Simularly, no leaven was added to the flour offering. Leaven is a symbol of vanity, pride or self-importance. When you make a quickbread with baking powder, mixing it into the melted butter, the dough swells rapidly. It poofs up suddenly and sizzles and then collapses. This can later cause a problem in the actual baking, because the leaven has lost its effectiveness and the sweetbread comes out soggy in the middle or lopsided, just as baking in too hot or too cold an oven can cause problems.

We are something like this.Vanity can fizzle good intents just as self-importance can bloat into nothingness like a puff pastry without any filling. Flaky? Okay, but really what God wants are the basic ingredients straight. No flattery, no artifice and no pomposity. It's very difficult to love someone who is full of himself, but so easy to enjoy the convivial warmth of modest living, of a humble dwelling.

We are burned by scams, bad love affairs and through ill-use. We know the scorched fingers that got licked by the flames, the singed feeling on the edges of our heart after being inexplicably jilted or exploited for our kindness. We refrain from getting too close from those whose passions boil over, afraid of getting scalded in the process. Consider this in your daily actions. It only takes a small spark to combust a major forest fire, but the hearth of our hearts should be a warm inviting place for anyone left outside in the cold winters of life. By inviting a person into the warmth of our homes, we offer oftentimes encouragement to live and hope for those who struggle through the blizzards of catastrophe and and despair.

A quick fire burns rapidly, leaving the room still chilled by the frosty dampness of the stone walls, but slow-burning embers will cut the chill, dry the walls and make the home a healthy place to live.


Rabbi Yisroel Ciner, Parsha Insights Tzav 5760
story of the shepherd and the king

Rabbi Dovid Rosenfeld, Pirkei Avos 4:4 Dust and Ashes
"The arrogant person, however, focuses on himself alone. He has robbed G-d, so to speak, of the talents he was blessed with. He is thus missing the most fundamental component for building a relationship with G-d. In fact, the good deeds he does perform may be doing no more than increasing his pride and haughtiness -- further *distancing* himself from G-d, rather than bringing him closer"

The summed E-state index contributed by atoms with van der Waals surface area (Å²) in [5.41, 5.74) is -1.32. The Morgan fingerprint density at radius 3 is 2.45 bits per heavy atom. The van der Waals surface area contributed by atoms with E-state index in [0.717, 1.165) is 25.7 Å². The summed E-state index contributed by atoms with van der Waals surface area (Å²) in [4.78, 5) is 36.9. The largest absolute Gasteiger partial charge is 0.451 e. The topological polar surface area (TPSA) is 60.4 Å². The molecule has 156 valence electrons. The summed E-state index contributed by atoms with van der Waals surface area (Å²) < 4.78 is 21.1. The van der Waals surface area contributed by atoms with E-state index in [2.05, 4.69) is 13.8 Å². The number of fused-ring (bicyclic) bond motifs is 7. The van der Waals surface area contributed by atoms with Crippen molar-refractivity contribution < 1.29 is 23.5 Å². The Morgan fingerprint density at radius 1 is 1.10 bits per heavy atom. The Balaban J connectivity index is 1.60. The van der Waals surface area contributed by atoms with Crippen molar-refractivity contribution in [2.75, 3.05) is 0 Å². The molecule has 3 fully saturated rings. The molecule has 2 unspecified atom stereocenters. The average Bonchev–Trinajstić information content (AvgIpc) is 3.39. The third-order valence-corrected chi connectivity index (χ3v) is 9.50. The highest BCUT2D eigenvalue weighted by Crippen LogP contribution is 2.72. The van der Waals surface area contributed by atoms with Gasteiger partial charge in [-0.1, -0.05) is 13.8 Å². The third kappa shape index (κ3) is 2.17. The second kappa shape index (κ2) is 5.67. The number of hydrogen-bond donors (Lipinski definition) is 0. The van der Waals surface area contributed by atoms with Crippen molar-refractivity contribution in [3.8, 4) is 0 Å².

Rav Frand Mincha Offering: Leavening Agents and Honey: No. Salt: Yes


Rabbi Matthew Berkowitz, JTSA Tzav 5760

Chabad, Tetzaveh: Oil, Wick, Vessel and Flame

Based on the writings of Rabbi Schneur Zalman of Liadi (1745-1812), Rabbi DovBer of Lubavitch (1773-1827), and the Lubavitcher Rebbe.

Kolel Tzav 5762
Kolel: The Adult Center for Liberal Jewish Learning
story of the Dubno Maggid and the bellows

Kolel Tzav 5763
Kolel: The Adult Center for Liberal Jewish Learning
Pinchas Peli, discussion of Ner Tamid and significans of "burning on the altar" (al ha-mizbeach) and "burning in the altar" (tukad bo)

Kolel Tzav 5764
Kolel: The Adult Center for Liberal Jewish Learning

Rabbi Yisroel Ciner, Parsha Insights: Tzav 5758
story of the wonderful etrog

Rabbi Eliyahu Hoffmann, Olas Shabbos Tzav 5760: Ashes-Separate and Remove

Gilah Langner, Tending Flames, Seeing Faces
My Jewish Learning, Tzav

Rabbi Moshe Peretz Gilden, HaKollel Tzav 5763 Relentless Struggle

Rabbi Pinchas Avruch, HaKollel, Tzav 5764: Dressing the Part

Kolel: Tzav 5760
The Adult Center for Liberal Jewish Learning
"Contained within R. Twerski's interpretation of our verse is a challenge, a challenge to become more "zealously" generous and truly altruistic"

Rabbi Aron Tendler, Rabbi's Notebook, Tzav 5760: The Price of Special


Rabbi Aron Tendler, Rabbi's Notebook, Tzav 5762 : Closing the Gap
offers a description of the purpose of each type of sacrifice

Rabbi Eliyahu Hoffmann, Olas Shabbos, Tzav 5762: The Olah Offering: 'Minding' Our Own Business

Rabbi Yisroel Ciner, Parsah Insights: Tzav 5762
Korban Todah-thank offering

Moschiach Online: Rogalsky, The Path of the Righteous Gentile

Chapter 13: Charity
How to give from the heart

Chapter 14: Sacrifies
2. During the times when the Holy Temple stood in Jerusalem, a Noahite was permitted to bring a korban olah, a burnt offering wholly consumed by fire.5